Speaking out about gender stereotypes
In our Girls' Attitudes Survey girls told us they're exposed to gender stereotypes almost everywhere, Charlotte speaks out on how stereotypes affect her
You just can’t win with stereotypes.
They encourage us to judge others in an instant; forcing us to adopt generalisations when looking at an individual.
They trap us in boxes with no space to express who we are. Stereotypes will never let us win.
One of the most common forms of stereotyping that we can fall victim to are the ones surrounding gender. I've had people scoff when I've told them I'm interested in politics and interrogate me when I've mentioned my achievements in karate – both of which don’t align with the typical teenage girl stereotype.
They've also dished out frequent eye rolls and side eye when I've admitted that I can also like ‘girly’ things such as my favourite colour being pink and that I do actually like Harry Styles' album. All of these people passing mindless judgements were also adults, those who kids are looking up to. When I've rejected or conformed to stereotypes it's been grown-ups who have continuously been ready to put me down - denying me any sort of complexity in who I am or what I like.
Luckily I'm resilient enough to not let it bother me that much. However, when I see the statistics from Girlguiding's most recent Girls' Attitudes Survey saying that approximately a third of girls aged 11 to 21 say that they often see gender stereotypes from teachers and parents, it reminds me of all those adults who were ready to put down a teenage girl as soon as she spoke up about her interests.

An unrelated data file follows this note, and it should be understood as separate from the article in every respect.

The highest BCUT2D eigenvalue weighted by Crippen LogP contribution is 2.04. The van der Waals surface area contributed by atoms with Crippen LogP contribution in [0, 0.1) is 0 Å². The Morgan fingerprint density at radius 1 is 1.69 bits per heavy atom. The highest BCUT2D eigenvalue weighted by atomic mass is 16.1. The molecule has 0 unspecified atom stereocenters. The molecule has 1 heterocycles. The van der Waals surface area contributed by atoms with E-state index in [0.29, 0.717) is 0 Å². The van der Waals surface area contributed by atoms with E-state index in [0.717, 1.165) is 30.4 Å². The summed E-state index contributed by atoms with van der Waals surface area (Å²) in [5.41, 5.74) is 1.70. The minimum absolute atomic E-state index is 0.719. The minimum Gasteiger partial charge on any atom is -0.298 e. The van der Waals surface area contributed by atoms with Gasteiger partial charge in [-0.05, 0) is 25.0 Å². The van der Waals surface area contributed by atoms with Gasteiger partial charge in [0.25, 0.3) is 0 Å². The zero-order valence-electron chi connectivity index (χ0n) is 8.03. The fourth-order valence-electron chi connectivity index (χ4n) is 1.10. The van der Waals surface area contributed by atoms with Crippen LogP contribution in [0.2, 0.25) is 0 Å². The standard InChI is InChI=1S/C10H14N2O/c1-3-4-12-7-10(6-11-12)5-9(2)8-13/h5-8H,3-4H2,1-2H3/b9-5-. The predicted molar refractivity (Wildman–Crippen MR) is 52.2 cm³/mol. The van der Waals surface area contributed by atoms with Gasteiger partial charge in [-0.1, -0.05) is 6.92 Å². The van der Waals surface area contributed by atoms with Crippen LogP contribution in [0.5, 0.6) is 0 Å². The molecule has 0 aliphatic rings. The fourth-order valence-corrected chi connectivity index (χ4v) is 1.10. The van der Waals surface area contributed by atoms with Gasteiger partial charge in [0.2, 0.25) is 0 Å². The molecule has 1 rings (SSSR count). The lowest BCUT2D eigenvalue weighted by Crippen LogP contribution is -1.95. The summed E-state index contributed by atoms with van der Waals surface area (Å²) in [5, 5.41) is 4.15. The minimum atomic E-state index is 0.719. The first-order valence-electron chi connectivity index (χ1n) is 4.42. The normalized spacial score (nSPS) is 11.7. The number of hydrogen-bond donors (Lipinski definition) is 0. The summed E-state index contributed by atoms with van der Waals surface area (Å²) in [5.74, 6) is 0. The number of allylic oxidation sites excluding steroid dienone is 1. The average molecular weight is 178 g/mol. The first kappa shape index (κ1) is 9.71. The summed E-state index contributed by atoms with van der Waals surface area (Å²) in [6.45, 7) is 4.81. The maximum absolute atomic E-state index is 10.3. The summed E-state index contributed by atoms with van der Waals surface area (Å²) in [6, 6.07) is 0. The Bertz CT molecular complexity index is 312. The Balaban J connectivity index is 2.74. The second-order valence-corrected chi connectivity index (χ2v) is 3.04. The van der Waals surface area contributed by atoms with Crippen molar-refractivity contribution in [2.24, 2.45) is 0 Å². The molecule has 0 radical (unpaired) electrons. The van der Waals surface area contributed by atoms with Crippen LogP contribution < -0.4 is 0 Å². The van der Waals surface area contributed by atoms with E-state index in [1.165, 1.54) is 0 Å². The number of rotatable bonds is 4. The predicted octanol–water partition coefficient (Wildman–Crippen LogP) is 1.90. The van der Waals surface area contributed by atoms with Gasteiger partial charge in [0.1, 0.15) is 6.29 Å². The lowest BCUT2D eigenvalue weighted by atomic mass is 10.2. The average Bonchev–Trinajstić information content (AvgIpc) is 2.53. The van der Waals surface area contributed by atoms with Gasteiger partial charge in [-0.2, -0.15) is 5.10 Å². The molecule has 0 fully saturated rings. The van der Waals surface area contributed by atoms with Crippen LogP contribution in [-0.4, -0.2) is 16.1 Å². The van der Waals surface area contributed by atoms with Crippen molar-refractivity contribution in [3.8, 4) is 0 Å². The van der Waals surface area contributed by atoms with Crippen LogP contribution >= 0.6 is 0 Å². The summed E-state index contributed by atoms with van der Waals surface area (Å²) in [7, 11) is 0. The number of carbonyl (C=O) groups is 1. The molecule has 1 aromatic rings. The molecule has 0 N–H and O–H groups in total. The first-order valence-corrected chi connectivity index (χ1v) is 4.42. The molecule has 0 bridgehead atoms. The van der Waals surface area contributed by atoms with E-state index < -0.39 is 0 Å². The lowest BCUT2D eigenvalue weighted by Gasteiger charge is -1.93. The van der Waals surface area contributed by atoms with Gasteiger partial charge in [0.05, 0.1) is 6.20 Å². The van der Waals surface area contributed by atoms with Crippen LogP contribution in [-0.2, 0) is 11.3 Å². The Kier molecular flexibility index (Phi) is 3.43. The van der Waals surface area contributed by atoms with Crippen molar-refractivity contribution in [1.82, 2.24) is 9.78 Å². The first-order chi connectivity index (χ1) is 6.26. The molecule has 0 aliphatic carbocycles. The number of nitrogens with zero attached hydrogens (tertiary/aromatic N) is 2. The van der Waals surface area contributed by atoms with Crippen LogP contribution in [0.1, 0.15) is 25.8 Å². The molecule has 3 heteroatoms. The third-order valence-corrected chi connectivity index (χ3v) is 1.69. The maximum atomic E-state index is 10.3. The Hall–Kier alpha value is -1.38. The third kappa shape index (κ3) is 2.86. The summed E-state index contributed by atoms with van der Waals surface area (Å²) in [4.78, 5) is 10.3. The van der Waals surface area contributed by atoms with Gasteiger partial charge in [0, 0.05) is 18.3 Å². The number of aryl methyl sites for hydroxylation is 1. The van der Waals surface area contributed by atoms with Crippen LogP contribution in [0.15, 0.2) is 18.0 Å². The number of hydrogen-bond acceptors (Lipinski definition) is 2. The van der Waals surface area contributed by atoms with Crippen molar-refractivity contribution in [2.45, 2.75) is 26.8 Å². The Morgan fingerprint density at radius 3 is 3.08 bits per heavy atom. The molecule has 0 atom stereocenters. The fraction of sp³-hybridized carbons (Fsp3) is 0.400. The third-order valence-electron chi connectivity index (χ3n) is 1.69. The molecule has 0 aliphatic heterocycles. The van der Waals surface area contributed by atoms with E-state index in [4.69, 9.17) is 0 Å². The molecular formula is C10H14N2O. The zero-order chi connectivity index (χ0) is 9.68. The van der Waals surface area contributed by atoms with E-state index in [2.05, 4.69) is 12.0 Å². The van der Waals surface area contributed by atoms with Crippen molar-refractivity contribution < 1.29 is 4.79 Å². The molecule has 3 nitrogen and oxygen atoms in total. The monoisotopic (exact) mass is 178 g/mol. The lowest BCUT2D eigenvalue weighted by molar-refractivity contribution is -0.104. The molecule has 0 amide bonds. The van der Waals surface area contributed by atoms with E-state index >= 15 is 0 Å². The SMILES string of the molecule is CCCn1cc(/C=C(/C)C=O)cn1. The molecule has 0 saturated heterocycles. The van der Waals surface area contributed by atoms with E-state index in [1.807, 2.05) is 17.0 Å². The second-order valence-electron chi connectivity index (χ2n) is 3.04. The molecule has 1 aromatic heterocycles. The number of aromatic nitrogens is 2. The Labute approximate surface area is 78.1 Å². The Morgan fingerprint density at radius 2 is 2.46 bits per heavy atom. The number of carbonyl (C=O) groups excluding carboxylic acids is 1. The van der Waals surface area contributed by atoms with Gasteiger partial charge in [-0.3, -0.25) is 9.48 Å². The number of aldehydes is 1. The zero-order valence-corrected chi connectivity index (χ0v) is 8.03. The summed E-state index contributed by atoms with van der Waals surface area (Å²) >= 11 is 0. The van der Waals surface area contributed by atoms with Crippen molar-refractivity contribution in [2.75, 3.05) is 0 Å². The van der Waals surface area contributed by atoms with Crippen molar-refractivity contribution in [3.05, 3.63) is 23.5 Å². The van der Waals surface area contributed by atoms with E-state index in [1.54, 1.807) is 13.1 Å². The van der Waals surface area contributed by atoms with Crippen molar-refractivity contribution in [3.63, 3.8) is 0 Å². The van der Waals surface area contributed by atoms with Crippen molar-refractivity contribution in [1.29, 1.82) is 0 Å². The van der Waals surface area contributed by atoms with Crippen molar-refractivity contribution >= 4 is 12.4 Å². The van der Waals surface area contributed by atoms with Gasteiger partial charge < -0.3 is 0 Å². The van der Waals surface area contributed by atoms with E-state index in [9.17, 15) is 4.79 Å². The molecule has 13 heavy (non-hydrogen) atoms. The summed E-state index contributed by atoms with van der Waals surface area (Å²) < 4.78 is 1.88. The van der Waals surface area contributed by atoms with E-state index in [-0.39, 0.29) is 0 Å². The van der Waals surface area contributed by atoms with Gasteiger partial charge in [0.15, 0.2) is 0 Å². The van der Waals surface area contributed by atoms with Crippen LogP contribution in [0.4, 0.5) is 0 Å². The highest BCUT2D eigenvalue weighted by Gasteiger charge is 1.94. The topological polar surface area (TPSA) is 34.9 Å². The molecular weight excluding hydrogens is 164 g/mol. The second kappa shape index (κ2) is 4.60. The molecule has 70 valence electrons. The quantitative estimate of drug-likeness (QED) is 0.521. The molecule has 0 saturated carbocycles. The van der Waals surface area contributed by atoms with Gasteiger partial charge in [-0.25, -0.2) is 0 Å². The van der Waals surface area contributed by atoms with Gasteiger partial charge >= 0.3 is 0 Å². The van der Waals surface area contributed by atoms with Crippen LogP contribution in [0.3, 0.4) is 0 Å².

These harmful messages are also encouraged by the media with constant reminders on the telly and on billboards of who you are expected to be. What I find more heart-wrenching though, is that the survey also found that gender stereotypes lead girls (aged 7 to 21) to actually change how they behave - most notably over half of them saying it affects their ability to say what they think.
I'm not that shocked to find out how some girls and young women feel defeated by the presence of gender stereotypes. Through my senior roles at my previous school and being a young leader at my local Guide unit (members being girls aged between 10 and 14), I've had too many moments when I've been disheartened by how stereotypes have restricted the young girls I talk to.
They've told me how they'll never be good at sport or maths like boys are. One girl said she can't play with boys because she’s too 'girly', while another is too much of a 'tomboy'. Once again, you can never win with gender stereotypes. These findings are saddening, but I'm numb to the shock of them by now.
I've been very fortunate with my experience in Girlguiding. Whether it be feeling free to like whatever I want on a Baden-Powell adventure weekend when I was fourteen, spending one day battling in a mud assault course and the next being pampered with free beauty samples; or more recently, on the Advocate panel, feeling empowered to use my voice and discuss political issues like Brexit in focus groups and speak at the House of Lords about online abuse. Girlguiding has never made me feel shame for rejecting or conforming to stereotypes because it recognises that - as a youth organisation responsible for the wellbeing of young women - it shouldn't.
Girlguiding takes action against stereotypes
Girlguiding continues to expand how it addresses the issues of gender stereotypes.
Through the Girls' Attitudes Survey, Girlguiding is also providing young girls and women with a platform for their voices and views, where they can shout loud about how 93% of girls aged 11 to 21 want adverts to stop using gender stereotypes of men and women.
As part of the launch of the survey, they are also calling on girls to use social media to share how they challenge these stereotypes and offering a range of programme activities and badges for girls to do this - because Girlguiding sees that actually we can defeat gender stereotypes and we won't let them win.
Girls' Attitudes Survey 2017
To find out more about what girls and young women have to say about gender stereotypes and the other issues that affect their lives, read the report from the Girls' Attitudes Survey 2017.